GPs to 'prescribe' apps for patients
People could soon be directed to free or cheap apps by their GPs to allow them to monitor and manage their health more effectively.
The latest innovations in smartphone technology will help patients and the public to find and use NHS services, manage conditions and make better lifestyle choices in a way that is very convenient for them.
It follows a call to find the best new ideas and existing smartphone apps that help people and doctors better manage care which received nearly 500 entries and over 12,600 votes and comments.
The most popular app ideas were:
to help manage long-term conditions like diabetes
to help people deal with post-traumatic stress
to track and monitor things like blood pressure
to help people find NHS services on a map
to get practical information about keeping fit and eating healthily
Popular apps include 'Patients Know Best', where each patient gets all their records from all their clinicians and controls who gets access to them. The app means that patients can have online consultations with any member of their clinical team, receive automated explanations of their results, and work with clinicians for a personalised care plan. It has already proved successful with hospitals including Great Ormond Street, UCL and Torbay as well as with GPs and community nurses from across the country who are responding to patients' invitations.
The Diabetes App will also give people with diabetes reminders on checking blood sugar levels and taking medication. It will allow them to monitor, record and track blood sugar information, which can then be sent electronically to their surgery or clinic. The app also uses emerging FoodWiz software to help people control their diabetes or even help those at risk of diabetes to prevent it. It will help patients to control their diet so they can rely less on medication and attending obesity clinics by allowing them to zap an increasing number of barcodes while shopping and get immediate information on the amount of calories, carbohydrates and fats.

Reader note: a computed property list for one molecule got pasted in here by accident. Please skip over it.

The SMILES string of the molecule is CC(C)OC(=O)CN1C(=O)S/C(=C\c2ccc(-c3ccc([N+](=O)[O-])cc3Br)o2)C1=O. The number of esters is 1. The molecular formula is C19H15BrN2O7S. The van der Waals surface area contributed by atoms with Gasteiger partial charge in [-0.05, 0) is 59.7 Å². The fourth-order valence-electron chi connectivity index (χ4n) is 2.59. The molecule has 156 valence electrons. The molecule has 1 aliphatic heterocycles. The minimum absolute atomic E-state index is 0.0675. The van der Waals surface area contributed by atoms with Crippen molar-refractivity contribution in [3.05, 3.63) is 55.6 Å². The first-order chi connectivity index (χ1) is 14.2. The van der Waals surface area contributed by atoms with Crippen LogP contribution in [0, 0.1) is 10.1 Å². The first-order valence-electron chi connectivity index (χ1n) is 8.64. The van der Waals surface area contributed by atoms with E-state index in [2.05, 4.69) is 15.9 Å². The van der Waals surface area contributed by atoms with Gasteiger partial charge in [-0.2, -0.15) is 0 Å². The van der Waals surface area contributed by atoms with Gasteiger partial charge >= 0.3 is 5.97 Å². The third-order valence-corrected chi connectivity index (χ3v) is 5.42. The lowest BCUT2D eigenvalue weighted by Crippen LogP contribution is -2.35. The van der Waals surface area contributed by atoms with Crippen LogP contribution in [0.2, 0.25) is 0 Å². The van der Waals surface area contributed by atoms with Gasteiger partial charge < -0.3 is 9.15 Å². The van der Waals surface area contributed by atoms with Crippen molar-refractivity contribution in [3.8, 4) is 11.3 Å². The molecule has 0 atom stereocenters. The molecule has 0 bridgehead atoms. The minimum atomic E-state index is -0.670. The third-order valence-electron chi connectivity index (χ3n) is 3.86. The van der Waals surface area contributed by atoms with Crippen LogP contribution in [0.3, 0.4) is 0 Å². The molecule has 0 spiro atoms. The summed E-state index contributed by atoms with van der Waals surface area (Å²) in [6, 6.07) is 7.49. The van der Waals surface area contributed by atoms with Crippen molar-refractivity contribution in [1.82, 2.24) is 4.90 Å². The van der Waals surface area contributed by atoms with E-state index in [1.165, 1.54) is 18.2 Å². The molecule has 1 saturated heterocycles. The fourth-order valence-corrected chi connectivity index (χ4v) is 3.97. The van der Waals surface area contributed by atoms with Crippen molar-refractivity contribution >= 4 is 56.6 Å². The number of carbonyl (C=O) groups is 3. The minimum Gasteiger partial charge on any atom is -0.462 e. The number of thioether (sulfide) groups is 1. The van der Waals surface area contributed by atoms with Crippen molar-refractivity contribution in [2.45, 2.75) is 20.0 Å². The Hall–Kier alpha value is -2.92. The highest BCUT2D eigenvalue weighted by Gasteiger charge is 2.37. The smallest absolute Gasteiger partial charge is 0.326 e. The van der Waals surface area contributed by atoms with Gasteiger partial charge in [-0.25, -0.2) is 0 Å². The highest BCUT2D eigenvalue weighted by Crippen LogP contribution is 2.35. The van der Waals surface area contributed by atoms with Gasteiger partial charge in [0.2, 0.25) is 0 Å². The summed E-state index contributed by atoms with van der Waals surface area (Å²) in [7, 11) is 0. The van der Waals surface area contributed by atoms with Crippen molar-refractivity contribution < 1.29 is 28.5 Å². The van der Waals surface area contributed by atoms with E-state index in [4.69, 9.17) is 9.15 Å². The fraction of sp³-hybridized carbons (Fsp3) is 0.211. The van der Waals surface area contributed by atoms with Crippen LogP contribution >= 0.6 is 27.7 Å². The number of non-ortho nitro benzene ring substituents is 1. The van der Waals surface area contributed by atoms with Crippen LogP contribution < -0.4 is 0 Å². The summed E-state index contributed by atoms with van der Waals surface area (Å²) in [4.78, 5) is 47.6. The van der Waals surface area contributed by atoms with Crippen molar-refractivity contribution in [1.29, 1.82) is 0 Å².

The competition identified apps with potentially huge value to patients and the NHS that promote better management of long-term conditions or healthy living. Last month, NHS Choices was visited by 14.5 million people looking for information on health and local services - helping many to get the advice they needed without making an appointment to see their GP. Developing smartphone apps is the next step in giving patients the information and advice they need and want to stay healthy.
At an event showcasing the best ideas for new and existing health smartphone apps, the Health Secretary Andrew Lansley said: "So many people use apps every day to keep up with their friends, with the news, find out when the next bus will turn up or which train to catch. I want to make using apps to track blood pressure, to find the nearest source of support when you need it and to get practical help in staying healthy the norm.
"Information about your health is a service - just like the GP surgeries, Walk-in Centres and hospitals that millions of people access every week. With more information at their fingertips, patients can truly be in the driving seat.
"Innovation and technology can revolutionise the health service, and we are looking at how the NHS can use these apps for the benefit of patients, including how GPs could offer them for free."
Martha Lane-Fox, UK Digital Champion and dot.com entrepreneur, said: "We live in a world where digital technology is an essential part of people's lives - whether it's at work or simply getting around town. I want to encourage more people to develop their digital skills, and that's why it's been great to be a part of this initiative. Using apps that locate local health services or apps that help you to get fit can dramatically improve your daily life."
The Government is in the process of developing an Information Strategy to ensure that patients and clinicians have access to meaningful and up-to-date information. This will give patients more choice, control and responsibility over their health and clinicians the information to manage how they deliver local services.
The strategy is expected to be published in the Spring.